26. jordanrastrick

    *patiently waits for opportune conversational moment to plug new political party*

    Um, ahem.

  27. “This latest tidbit is beneath you.” Narcoticmusing
    You’d be surprised how low I can go!

    My initial comment was inspired by SB’s breathtaking assertion that there was something wrong with the police being “only interested in getting convictions” and not worrying about issues of guilt or innocence.

    I would have thought that the only KPI that matters to the police is getting convictions. That’s pretty much their job description.
    You know; catch criminals, collect evidence, built a case and try to get baddies locked up.
    I certainly wouldn’t want the local coppers taking too much interest in questions of guilt or innocence because, quite frankly, that’s a job for the courts.
    I’m sure that the police “use all available rules to their advantage” and so they should because you can be certain that the defence lawyers will.
    Once a decision is made to pursue a conviction, I would expect the police to build as strong a case as possible and let a judge or jury decide the rest.
    If SB has a different idea as to how policing and the criminal justice system should operate, then I’d love to hear it.

    I’ll admit that my initial comment was more ad hominem than rational discourse, but I had been reading quite a bit about the 10 year anniversary of the Iraq war and it was pissing me off that nobody has been held to account for that debacle. Then SB happened. ;-)

    As for the topic of this thread; It’s just Bazza O’Farrell trying to look tough.
    I don’t see this as an attack on the right to silence as much as a silly political maneuver which, as Jeremy said, will cost money and complicate matters.

    Cheers.

  28. Splatterbottom

    Marek: “I’m sure that the police “use all available rules to their advantage” and so they should because you can be certain that the defence lawyers will.
    Once a decision is made to pursue a conviction, I would expect the police to build as strong a case as possible and let a judge or jury decide the rest.
    If SB has a different idea as to how policing and the criminal justice system should operate, then I’d love to hear it.”

    I agree that it is the role of the police to gather evidence with a view to obtaining a conviction. Where I disagree with you is that the police should not “use all available rules to their advantage” if it means preventing exculpatory evidence being admitted in court in order to achieve a conviction.

    My point was that in discharge of their duty to decide whether or not to refer a matter for prosecution the role of the police is to ascertain all relevant facts and allow them to be put before the court, even if these facts are inconvenient to the police case.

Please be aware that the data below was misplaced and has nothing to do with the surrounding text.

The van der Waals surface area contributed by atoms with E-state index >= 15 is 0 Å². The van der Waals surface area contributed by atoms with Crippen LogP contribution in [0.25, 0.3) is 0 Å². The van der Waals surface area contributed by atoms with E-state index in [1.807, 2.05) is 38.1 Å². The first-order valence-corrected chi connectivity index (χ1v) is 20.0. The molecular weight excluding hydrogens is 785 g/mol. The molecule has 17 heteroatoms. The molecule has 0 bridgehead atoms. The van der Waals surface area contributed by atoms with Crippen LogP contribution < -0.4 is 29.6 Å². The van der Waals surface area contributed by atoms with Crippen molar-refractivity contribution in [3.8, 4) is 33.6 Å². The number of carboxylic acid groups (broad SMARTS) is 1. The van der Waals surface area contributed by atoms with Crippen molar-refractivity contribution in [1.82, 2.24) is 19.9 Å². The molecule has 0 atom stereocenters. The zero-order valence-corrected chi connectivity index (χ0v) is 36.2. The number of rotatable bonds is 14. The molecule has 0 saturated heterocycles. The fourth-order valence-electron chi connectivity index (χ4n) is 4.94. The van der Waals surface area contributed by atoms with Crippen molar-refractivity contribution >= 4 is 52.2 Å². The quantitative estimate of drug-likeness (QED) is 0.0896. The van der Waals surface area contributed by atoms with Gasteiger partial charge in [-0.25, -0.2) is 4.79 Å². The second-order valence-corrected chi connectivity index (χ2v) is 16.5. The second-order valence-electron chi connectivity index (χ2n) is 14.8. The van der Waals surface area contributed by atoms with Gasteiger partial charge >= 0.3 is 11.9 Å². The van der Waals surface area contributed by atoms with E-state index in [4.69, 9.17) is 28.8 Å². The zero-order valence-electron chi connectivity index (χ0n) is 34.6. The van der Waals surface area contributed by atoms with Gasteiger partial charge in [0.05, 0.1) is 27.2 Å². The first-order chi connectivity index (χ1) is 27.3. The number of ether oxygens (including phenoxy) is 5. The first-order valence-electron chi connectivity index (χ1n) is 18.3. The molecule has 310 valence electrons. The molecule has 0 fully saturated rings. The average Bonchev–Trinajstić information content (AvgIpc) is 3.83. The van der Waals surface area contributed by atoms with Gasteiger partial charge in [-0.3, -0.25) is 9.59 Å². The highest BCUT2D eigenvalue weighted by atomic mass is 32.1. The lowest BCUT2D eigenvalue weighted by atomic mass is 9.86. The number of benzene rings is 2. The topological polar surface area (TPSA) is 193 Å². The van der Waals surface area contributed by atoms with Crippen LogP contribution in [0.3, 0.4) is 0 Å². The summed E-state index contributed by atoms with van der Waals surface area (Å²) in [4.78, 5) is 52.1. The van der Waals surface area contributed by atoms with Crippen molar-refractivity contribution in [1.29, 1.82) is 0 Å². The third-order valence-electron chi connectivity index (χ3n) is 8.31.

The example I gave was of a case where the police sought to exclude exculpatory evidence. That is a failure to properly perform their role. If there is exculpatory evidence they should use it to inform their decision and, if they believe that it does exonerate the accused, not to proceed with the matter. The police should certainly not try to engineer a circumstance where that evidence can be challenged because they have deliberately encouraged the accused not to raise it in an interview.

    The changes to the rules of evidence serve to make it more likely that the police will game the system. As I noted above it may lead to more convictions, but many of those will be of innocent people.

    There are certain basic features of the rule of law that should not be chipped away at or eroded even in the smallest degree. The right to silence is one of them.

  29. narcoticmusing

    While I certainly agree Marek that the changes will not have a significant effect beyond making more work for lawyers and delaying the process, it may have a significant impact for those most vulnerable in our system, such as self-represented litigants. This is a particular concern when you consider that the funding for legal aid is becoming more constrained and thus the criteria tighter (to the extent that it is completely sexist distribution thanks in part to Cesan , but that is a rant for another day).

    I’d also argue that rights and liberties are rarely stripped in a single move, they are usually chipped away under the guise of each change being so minor compared to the last – but as with the media laws, my concern lies in the death by a thousand cuts scenario.

  30. SB;

    … the police should not “use all available rules to their advantage” if it means preventing exculpatory evidence being admitted in court in order to achieve a conviction.

    Why not?
    As long as they don’t break the law by fabricating or destroying evidence and as long as they don’t lie, use intimidation or threats to suppress evidence, why should they go out of their way to undermine their case when they are not required to?
    Correct me if I’m wrong, but from what I understand, their is no statutory obligation for NSW Police to disclose exculpatory evidence.

    For the record, I think that’s a shitty way to run a criminal justice system.
    It encourages the American ‘whatever it takes’ attitude to obtaining convictions. However, that seems to be the system we have in place.

    Unsurprisingly, I prefer the Canadian model which assumes that all evidence discovered by the Crown is not the property of the Crown, but, in fact, public property to be used in the pursuit of justice.